Magnesium: what it does, how much you need, and what foods have it
This post about Magnesium: what it does, how much you need, and what foods have it, was sponsored by Health Warrior. All thoughts and ideas are my own.
Magnesium has been in the news a lot recently and seems to be high on the list of “trendy” supplements these days. But before you spend your money on another supplement, let’s take a look at what magnesium does, how much magnesium you need, and what foods are high in magnesium.
I’ll give a brief overview of how much magnesium you need, where you can find it, who is at risk of being deficient, and what it does in our bodies. I’ve linked to some relevant research studies throughout this article, so feel free to check them out for more information.
Note: This article is not intended to provide medical advice, diagnosis, opinion, treatment or services. This article and the links contained in it provide general information for educational purposes only. The information provided in this article is not a substitute for medical care, and should not be used in place of the advice of your physician or registered dietitian.
How much magnesium do you need?
The Recommended Dietary Allowance (or RDA) for magnesium is dependent on age and sex, but ranges from 310 mg/day to 420 mg/day for healthy adults.
What foods are high in magnesium?
Generally speaking, foods that are high in fiber are also high in magnesium. Some foods high in magnesium include: beans, legumes, whole grains, broccoli, squash, green leafy vegetables, pumpkin seeds, almonds, dairy products, meats, chocolate, and coffee. “Hard” water is also considered a decent source of magnesium.
Here’s some common foods and the amounts in them:
1 cup cooked spinach has 157mg
1oz. pumpkin seeds has 168mg
1oz. almonds has 80mg
1 cup of black beans has 120 mg
1 cup soy milk has 61mg
1 cup avocado has 44mg
1oz. dark chocolate 60-69% cocoa has 50mg
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Who is at risk of magnesium deficiency?
Magnesium intake can be low for some people, especially women, and it is estimated that about 50% of people don’t consume enough magnesium. In the U.S., magnesium deficiency is more common among African-Americans and the elderly. Magnesium deficiency can be a result of low intake and/or impaired absorption of magnesium in the GI tract; and has been associated with several health conditions: hypertension, atherosclerotic vascular disease, cardiomyopathy, diabetes, and stroke.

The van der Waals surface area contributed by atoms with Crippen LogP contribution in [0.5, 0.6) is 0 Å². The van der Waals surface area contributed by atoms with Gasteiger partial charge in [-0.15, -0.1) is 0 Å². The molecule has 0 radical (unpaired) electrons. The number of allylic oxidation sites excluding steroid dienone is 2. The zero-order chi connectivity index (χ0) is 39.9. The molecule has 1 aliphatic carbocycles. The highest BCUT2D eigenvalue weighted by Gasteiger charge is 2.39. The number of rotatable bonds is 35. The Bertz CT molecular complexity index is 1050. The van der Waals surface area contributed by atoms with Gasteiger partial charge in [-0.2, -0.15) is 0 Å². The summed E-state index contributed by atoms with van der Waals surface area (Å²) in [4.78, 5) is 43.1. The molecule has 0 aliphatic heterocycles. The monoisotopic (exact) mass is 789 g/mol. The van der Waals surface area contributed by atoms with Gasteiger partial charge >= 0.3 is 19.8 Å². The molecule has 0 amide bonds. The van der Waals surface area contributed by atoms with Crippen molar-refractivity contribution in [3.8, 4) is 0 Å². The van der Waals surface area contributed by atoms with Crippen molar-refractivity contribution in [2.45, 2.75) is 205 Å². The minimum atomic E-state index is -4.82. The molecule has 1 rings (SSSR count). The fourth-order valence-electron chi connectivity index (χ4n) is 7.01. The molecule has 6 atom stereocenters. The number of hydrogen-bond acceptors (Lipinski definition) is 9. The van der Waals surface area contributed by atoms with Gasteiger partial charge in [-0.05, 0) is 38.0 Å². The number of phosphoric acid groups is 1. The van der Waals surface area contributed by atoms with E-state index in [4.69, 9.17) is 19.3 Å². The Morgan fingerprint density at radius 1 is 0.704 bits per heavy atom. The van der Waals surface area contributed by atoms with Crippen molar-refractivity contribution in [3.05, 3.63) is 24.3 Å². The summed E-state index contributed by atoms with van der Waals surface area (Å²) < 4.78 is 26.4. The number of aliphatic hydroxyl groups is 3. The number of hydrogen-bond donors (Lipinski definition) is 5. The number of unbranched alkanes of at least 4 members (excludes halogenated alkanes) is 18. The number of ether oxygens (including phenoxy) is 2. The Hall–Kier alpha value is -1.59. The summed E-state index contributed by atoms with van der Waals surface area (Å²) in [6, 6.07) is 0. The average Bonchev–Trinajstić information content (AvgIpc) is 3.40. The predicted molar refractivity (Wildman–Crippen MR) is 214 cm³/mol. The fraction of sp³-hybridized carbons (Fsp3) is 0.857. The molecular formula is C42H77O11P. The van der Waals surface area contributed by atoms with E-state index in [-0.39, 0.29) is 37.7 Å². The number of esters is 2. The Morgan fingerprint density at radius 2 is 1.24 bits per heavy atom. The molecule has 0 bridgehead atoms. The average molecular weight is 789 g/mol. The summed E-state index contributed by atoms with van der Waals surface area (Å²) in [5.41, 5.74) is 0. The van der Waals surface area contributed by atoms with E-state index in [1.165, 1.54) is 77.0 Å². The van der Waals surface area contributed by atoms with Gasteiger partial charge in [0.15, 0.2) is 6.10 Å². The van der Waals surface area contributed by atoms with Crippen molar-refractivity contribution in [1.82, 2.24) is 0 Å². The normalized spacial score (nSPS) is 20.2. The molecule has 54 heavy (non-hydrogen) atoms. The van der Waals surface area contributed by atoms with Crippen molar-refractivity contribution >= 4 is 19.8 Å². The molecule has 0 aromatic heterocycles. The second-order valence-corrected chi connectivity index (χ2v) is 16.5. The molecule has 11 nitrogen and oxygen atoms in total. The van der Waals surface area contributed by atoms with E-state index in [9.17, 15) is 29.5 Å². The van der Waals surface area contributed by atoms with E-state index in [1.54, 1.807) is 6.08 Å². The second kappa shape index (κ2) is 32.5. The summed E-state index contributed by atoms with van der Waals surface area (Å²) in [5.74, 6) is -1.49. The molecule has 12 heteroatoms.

Oral supplementation of magnesium is likely considered safe in healthy adults when used appropriately at levels below 350mg/day. Doses above this amount can cause GI distress such as loose stools and diarrhea. Note: Always consult with your physician before starting a dietary supplement. Magnesium supplements can interact with several medications.
What does magnesium do in our bodies and how can supplementing or adding magnesium-rich foods help?
Magnesium plays a role in over 300 different chemical reactions in our bodies.
Magnesium helps your body move sugar from your blood stream into your muscle cells, and thus may help improve exercise performance. The research is mixed on this though, so more studies are needed.
Magnesium is involved in brain function, and studies have shown that people deficient in magnesium are at a greater risk for depression. Some studies have shown an improvement in depressive symptoms after supplementing with magnesium.
Since magnesium plays a role in blood sugar metabolism, it makes sense that research has shown that people deficient in magnesium are at a greater risk of developing type 2 diabetes.
Magnesium levels can affect blood pressure levels. Research has shown magnesium supplementation to be capable of lowering blood pressure in people with existing high blood pressure.
Frequent migraines could be linked to low magnesium levels for some people. Studies have shown symptom relief and lower rates of migraines after magnesium supplementation and adding magnesium-rich foods to your diet.
Magnesium may improve PMS symptoms.
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